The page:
Art, I feel, is fundamental to my presence a human being.
   We engage our deeper minds when we create. Painting has often done it for me.
   Yet, I’ve been consistently inconsistent in my efforts and output, until lately.
   When I began a self-imposed artistic immersion on the first of this month, I resolved to pull myself out of this pandemic depression by working on my art.
   Over the past weeks I have spent a great deal of time out and about with my camera. I have notes and stanzas and words to complete a number of poems, have spent some time in a new manuscript, I have attempted (and continue to attempt) to paint Zen circles, have a couple of “art” books on the go, and made several trips to the gallery (as I will be doing, again, tomorrow) to further open my eyes to the wonder and enchantment of art.
   I have also, each week, been climbing on my bike and riding down to the lakeshore where I settle in and mindfully paint for the morning. It is a simple process, in watercolours, where I create non-judgmental art.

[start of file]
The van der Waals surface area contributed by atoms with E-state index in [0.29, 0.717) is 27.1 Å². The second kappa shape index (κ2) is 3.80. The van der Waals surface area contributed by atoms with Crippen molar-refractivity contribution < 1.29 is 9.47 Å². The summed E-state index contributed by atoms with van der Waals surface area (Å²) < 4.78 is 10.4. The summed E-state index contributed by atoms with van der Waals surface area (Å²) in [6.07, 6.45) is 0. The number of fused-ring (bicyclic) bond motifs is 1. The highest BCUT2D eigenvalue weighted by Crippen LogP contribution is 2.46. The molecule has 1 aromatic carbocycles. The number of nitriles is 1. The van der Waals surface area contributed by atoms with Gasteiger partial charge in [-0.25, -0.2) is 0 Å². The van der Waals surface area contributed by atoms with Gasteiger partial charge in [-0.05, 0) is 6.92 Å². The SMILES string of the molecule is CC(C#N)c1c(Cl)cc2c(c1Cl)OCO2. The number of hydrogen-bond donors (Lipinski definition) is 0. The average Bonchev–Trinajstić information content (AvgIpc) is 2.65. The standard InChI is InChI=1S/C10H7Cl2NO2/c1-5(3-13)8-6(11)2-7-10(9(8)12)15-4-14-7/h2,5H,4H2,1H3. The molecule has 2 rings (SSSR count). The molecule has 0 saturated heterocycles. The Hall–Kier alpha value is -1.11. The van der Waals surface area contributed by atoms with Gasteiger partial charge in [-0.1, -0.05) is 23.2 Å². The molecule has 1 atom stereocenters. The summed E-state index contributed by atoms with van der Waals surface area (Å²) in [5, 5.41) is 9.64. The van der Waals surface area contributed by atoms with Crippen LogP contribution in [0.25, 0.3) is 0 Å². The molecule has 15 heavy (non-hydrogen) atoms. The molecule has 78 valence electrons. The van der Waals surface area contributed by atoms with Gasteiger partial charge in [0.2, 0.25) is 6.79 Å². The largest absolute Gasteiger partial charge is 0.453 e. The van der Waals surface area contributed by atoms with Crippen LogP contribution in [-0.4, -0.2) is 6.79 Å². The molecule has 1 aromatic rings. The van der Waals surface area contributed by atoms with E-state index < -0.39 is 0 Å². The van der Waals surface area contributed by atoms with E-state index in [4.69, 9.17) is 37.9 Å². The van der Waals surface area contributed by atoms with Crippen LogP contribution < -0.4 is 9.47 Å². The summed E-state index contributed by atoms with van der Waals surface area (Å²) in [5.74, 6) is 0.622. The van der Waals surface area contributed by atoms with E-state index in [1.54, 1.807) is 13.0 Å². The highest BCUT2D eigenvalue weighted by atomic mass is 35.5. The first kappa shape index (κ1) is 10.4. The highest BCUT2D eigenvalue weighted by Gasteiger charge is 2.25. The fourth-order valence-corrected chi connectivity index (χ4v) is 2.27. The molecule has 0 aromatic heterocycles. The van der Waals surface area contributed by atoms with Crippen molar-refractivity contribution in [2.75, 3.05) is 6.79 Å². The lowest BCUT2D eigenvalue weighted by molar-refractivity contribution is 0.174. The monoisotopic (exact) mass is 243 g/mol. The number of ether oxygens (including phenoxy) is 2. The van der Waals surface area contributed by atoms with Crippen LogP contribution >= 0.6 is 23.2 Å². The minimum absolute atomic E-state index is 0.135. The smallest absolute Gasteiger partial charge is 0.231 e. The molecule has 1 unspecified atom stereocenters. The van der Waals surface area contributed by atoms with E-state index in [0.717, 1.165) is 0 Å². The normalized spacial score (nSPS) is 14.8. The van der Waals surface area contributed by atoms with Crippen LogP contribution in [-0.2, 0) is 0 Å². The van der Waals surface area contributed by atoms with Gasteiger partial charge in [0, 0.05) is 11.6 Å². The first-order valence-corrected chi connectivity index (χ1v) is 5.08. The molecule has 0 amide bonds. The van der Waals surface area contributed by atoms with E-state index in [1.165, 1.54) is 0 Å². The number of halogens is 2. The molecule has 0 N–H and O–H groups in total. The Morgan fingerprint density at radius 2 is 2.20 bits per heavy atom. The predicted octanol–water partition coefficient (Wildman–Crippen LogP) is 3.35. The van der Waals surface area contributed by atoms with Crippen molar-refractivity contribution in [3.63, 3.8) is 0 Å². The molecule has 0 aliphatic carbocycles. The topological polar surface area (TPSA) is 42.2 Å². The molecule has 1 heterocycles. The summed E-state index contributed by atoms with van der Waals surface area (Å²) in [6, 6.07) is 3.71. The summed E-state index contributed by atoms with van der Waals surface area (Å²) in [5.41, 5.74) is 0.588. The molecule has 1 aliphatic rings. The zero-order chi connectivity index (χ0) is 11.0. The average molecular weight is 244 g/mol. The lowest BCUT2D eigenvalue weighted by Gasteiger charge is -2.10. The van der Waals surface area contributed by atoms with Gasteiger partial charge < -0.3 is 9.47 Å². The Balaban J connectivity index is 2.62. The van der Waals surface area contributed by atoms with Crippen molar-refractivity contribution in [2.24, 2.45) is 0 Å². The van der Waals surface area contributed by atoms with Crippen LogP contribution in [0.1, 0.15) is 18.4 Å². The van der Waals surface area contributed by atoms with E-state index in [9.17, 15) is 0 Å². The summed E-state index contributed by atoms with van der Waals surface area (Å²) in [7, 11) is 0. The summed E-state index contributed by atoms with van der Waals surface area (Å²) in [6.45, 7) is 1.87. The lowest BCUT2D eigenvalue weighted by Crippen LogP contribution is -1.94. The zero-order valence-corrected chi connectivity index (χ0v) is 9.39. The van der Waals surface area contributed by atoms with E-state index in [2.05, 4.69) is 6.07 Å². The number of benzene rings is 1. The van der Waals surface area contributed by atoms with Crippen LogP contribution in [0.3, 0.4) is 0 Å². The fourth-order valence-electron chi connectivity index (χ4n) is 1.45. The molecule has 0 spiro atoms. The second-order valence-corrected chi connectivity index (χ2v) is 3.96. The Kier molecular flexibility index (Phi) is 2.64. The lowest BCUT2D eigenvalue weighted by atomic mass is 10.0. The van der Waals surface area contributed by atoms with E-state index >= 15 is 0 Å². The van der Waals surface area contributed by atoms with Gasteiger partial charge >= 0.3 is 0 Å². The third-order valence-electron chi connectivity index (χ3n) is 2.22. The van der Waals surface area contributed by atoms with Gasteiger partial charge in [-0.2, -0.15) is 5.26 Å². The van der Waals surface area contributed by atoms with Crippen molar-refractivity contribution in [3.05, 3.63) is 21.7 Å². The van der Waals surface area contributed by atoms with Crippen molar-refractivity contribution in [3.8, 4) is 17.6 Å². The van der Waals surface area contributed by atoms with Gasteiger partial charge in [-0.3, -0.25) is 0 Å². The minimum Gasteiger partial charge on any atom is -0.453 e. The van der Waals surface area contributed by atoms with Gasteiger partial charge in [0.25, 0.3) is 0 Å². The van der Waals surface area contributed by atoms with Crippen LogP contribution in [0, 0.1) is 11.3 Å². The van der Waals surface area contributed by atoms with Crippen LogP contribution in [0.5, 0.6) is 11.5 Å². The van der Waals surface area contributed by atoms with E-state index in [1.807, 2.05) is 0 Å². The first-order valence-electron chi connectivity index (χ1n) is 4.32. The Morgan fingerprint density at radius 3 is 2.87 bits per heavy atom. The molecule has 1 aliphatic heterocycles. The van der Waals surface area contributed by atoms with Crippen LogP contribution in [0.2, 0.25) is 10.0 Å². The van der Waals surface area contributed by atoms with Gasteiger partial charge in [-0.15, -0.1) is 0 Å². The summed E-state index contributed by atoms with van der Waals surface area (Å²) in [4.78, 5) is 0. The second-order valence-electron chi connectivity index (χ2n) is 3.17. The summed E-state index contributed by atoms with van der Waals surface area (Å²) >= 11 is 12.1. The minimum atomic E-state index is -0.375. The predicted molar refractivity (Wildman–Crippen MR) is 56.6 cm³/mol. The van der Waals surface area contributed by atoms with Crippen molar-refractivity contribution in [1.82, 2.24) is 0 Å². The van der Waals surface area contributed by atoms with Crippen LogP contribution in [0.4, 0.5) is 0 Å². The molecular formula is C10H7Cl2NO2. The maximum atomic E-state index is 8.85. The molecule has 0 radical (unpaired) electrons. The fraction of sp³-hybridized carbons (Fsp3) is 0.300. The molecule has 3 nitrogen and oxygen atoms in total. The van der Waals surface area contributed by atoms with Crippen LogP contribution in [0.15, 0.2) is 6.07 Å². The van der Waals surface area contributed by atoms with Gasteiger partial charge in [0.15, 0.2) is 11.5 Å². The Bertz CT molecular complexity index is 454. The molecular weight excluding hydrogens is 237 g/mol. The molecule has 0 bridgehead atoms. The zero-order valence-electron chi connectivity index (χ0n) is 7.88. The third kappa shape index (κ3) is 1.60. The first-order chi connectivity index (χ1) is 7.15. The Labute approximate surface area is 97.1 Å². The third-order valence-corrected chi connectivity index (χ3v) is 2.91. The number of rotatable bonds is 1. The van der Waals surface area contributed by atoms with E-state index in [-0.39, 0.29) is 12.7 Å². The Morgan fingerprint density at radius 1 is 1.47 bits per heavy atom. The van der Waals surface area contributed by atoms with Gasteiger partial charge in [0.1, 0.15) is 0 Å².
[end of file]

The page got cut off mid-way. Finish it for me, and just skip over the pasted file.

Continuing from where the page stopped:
This exercise is about regaining the feeling, and becoming comfortable again with my brushes. It is, essentially, the same scene week after week, but each time I find a new view.
   There is no evaluation, it is all about painting simply, or simply being.   Repetition is important. This is an exercise to inspire me further.
   It seems that the regular practice of painting is bringing me a sense of contentment. I have come to realize I need more consistency in my work, in my study and, perhaps, my life.
   Painting is important to my future creativity and me. It is a lifetime pursuit.